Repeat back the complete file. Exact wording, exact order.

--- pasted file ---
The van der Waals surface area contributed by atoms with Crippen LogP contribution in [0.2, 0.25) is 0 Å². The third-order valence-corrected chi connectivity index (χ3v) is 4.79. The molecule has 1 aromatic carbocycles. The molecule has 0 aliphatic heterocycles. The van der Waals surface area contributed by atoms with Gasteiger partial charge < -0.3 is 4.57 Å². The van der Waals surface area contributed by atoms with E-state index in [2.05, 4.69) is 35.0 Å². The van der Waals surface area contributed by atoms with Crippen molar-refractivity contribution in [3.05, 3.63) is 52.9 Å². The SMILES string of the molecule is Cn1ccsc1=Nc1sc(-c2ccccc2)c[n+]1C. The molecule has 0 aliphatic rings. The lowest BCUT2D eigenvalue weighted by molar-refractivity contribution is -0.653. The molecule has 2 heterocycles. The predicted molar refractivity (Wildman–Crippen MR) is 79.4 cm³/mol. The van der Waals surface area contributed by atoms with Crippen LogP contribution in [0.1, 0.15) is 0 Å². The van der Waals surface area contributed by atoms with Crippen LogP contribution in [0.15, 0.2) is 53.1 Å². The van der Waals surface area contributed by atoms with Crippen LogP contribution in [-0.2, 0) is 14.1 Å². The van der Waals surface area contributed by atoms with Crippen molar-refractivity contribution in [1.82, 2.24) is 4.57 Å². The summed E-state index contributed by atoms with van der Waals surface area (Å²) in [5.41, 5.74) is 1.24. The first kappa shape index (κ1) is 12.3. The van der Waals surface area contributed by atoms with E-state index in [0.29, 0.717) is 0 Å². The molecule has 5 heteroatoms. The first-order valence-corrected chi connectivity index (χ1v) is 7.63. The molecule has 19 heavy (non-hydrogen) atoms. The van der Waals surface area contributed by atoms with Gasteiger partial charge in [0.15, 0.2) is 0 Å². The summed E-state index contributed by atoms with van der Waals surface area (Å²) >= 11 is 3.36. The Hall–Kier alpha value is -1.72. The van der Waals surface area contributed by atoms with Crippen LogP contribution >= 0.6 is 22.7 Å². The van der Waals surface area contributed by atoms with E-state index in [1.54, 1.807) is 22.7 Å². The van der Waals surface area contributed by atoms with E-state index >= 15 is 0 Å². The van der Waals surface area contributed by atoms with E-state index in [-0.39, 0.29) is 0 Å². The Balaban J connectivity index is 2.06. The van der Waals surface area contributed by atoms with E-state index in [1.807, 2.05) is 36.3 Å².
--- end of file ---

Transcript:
The van der Waals surface area contributed by atoms with Crippen LogP contribution in [0.2, 0.25) is 0 Å². The third-order valence-corrected chi connectivity index (χ3v) is 4.79. The molecule has 1 aromatic carbocycles. The molecule has 0 aliphatic heterocycles. The van der Waals surface area contributed by atoms with Gasteiger partial charge < -0.3 is 4.57 Å². The van der Waals surface area contributed by atoms with E-state index in [2.05, 4.69) is 35.0 Å². The van der Waals surface area contributed by atoms with Crippen molar-refractivity contribution in [3.05, 3.63) is 52.9 Å². The SMILES string of the molecule is Cn1ccsc1=Nc1sc(-c2ccccc2)c[n+]1C. The molecule has 0 aliphatic rings. The lowest BCUT2D eigenvalue weighted by molar-refractivity contribution is -0.653. The molecule has 2 heterocycles. The predicted molar refractivity (Wildman–Crippen MR) is 79.4 cm³/mol. The van der Waals surface area contributed by atoms with Crippen LogP contribution in [0.1, 0.15) is 0 Å². The van der Waals surface area contributed by atoms with Crippen LogP contribution in [0.15, 0.2) is 53.1 Å². The van der Waals surface area contributed by atoms with Crippen LogP contribution in [-0.2, 0) is 14.1 Å². The van der Waals surface area contributed by atoms with Crippen molar-refractivity contribution in [1.82, 2.24) is 4.57 Å². The summed E-state index contributed by atoms with van der Waals surface area (Å²) in [5.41, 5.74) is 1.24. The first kappa shape index (κ1) is 12.3. The van der Waals surface area contributed by atoms with E-state index in [0.29, 0.717) is 0 Å². The molecule has 5 heteroatoms. The first-order valence-corrected chi connectivity index (χ1v) is 7.63. The molecule has 19 heavy (non-hydrogen) atoms. The van der Waals surface area contributed by atoms with Gasteiger partial charge in [0.15, 0.2) is 0 Å². The summed E-state index contributed by atoms with van der Waals surface area (Å²) >= 11 is 3.36. The Hall–Kier alpha value is -1.72. The van der Waals surface area contributed by atoms with Crippen LogP contribution >= 0.6 is 22.7 Å². The van der Waals surface area contributed by atoms with E-state index in [1.54, 1.807) is 22.7 Å². The van der Waals surface area contributed by atoms with E-state index >= 15 is 0 Å². The van der Waals surface area contributed by atoms with E-state index in [-0.39, 0.29) is 0 Å². The Balaban J connectivity index is 2.06. The van der Waals surface area contributed by atoms with E-state index in [1.807, 2.05) is 36.3 Å².